View Full Version : fuel tank

jon_curtis - n/a
18-Jun-07, 09:38 PM
this might be a stupid question, but is it possible to make a fuel tank out of something like polycarbonate (so its see thru) or will the fuel react with it? discolour it? etc?

Is there a glue that can withstand fuel?

just thought it could look quite cool, and be fairly easy to make.

peterd51 - n/a
19-Jun-07, 06:43 AM

years ago you could buy some epoxy putty to repair fuel tanks that had been damaged so there's probably something out there that will do it.

If you're thinking in terms of being able to check the fuel level then how about a small pipe connected low down on the fuel tank and running up the side?

If it had a small breather hole in the top then it'd fill with fuel to the same level as the tank.



Don83000 - n/a
19-Jun-07, 08:25 AM
Like Peter says but its safer to return the pipe into the top of the tank or high up on the side rather than have a open breather.

Sean Atterbury - n/a
19-Jun-07, 08:27 AM
Or you could just by one that has a fuel gage on it already, that's what I did, works with a float inside and has a F-E indicator on the top. Only cost R 150

hover_southwest - n/a
19-Jun-07, 08:58 AM
<font face="Arial">the osprey 5 MKII i used to have had a fuel tank as your describing, with a clear window in the side to see the fuel level

also doubled up as the seat

as to its construction, hopefully Kip McC could chip in as it was his design originally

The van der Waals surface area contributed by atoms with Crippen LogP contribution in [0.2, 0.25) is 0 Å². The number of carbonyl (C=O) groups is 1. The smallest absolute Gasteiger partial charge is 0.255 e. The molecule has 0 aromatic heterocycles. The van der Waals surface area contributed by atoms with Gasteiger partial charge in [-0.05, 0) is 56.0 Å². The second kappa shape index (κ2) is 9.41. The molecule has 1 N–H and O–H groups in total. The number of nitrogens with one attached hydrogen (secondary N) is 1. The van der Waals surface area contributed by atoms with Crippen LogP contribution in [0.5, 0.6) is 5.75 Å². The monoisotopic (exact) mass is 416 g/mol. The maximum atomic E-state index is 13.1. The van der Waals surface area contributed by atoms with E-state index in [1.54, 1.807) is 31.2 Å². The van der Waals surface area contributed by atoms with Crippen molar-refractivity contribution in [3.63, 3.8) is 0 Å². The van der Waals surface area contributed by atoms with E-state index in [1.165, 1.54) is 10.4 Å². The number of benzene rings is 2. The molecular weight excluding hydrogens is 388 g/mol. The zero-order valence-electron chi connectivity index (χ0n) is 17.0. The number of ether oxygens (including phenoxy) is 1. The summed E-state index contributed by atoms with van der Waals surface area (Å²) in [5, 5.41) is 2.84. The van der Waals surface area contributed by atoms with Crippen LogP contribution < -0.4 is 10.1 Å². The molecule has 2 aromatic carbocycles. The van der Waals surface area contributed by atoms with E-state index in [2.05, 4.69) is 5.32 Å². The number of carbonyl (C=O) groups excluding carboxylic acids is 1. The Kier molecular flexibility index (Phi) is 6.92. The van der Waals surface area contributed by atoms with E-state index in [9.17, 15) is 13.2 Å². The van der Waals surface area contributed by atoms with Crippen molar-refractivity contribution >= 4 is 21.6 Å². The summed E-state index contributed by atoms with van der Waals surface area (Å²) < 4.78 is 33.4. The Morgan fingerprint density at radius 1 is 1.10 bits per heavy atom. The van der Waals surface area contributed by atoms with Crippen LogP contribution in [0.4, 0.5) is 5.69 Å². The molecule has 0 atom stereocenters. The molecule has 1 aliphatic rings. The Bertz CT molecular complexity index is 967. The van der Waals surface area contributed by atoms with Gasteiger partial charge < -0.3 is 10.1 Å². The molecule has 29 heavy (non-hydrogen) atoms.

hope this helps


hover t - n/a
19-Jun-07, 03:51 PM
My osprey 5 has the same window in the side of the tank.

The window part of the tank is glassfiber with no colour pigment over the window bit, It works well as you just have to look down to see how much fuel is left

I take it you managed to sell your osprey 5 ok then Robin ,hows the Canair coming along?


Kipmac - n/a
20-Jun-07, 09:22 AM
Yep,Your right. All of the larger Osprey craft had GRP tanks.

At a convenient point we would stick a vertical strip of wide masking tape in the mould. Gel the whole thing with the required coloured gel then remove the tape ASAP. Then when ready clear gel the exposed panel. We removed the poly when the clear gel had gone off.

Next stage was to lay up 4 x 450 CSM with a large ovelap onto the

"window" and roll out over a piece of polythene to increase visibility.

Omitting the window area we then laid up 2 x 450 CSM twice allowing the first layer to go off. This was done to prevent the possibility of a continous air bubble in the lay up.

The floor was a pre made 1 x 450 CSM part from a seperate mould that was prepared with internal and external pipework fitted.

This was tacked in place then laid up to a total of 4 x 450CSM again in 2 stages.

We only ever used general purpose resin and gel and never had problems with the integrity or degradation of the tank.

Some of them now are well over 25 years old.

The main think we did was that after fillers had been fitted and all possible debris had been created we thoroughly washed out the tank with petrol.

The tank was usually at least 1 week old before we used it.

You cannot beat the simplicity of being able to readily check fuel content with no possible chance of error

Also of course it is easy to make the size and shape you want.

The tank in ny own Derriere was made from 1x 450CSM panels laid up on a flat mould, tacked together ,then laid up externally to spec.


hoverchaps - n/a
20-Jun-07, 08:46 PM
All petrol based solvents destroy polycarbonate. That is why you dont clean your helmet with solvents. Hope that helps.